I feel less confident in recommending it as a note taker, mainly because I strongly prefer my Supernote for note taking. The Kindle Scribe is VERY basic when it comes to note taking. It lacks functions like cut and paste, folder organization, or even the ability to change templates within one notebook. You can’t rearrange pages or insert pages between pages of your notebook.
If you want to use it similar to how you would use a regular paper notebook, it gives you a nice writing experience. However, if you want to use it as a way to collect all of your notes and to organize those notes in any useful way, then I don’t recommend the Kindle Scribe yet.
The Amazon sales page states that they plan to add more writing tools, new brush types, copy/paste, and additional organization options in the coming months so it is possible that my opinion on the Kindle Scribe for note taking will change. For now I cannot recommend it for note taking.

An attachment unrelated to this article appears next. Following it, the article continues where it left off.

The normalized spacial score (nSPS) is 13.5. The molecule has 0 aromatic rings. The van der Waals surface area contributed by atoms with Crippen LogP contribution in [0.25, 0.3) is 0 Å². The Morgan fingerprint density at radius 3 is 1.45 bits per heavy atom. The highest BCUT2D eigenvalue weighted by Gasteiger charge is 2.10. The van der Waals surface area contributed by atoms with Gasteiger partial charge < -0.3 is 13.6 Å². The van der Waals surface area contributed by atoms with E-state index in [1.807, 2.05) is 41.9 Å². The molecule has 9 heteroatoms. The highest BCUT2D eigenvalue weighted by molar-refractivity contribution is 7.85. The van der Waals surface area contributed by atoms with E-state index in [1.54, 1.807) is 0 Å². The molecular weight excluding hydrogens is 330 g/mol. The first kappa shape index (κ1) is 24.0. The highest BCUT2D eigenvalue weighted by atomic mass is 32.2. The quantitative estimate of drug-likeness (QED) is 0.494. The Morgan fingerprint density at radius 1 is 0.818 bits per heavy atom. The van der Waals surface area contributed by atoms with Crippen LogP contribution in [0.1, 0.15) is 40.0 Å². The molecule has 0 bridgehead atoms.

When I first took it out of the box and used it I thought about returning it because the note taking functionality is so limited; however, I spent some time with it on the couch taking some notes for a class and was pleasantly surprised by how much I liked writing on it. It has potential. I’ll admit though that since that day I’ve taken my Kindle Scribe upstairs and it lives by my bed and is now my main reader. I jotted down some thoughts last night before going to sleep and it was nice for that purpose (perhaps for journaling before bed?) But I cannot use it for anything that I would like to organize or refer back to.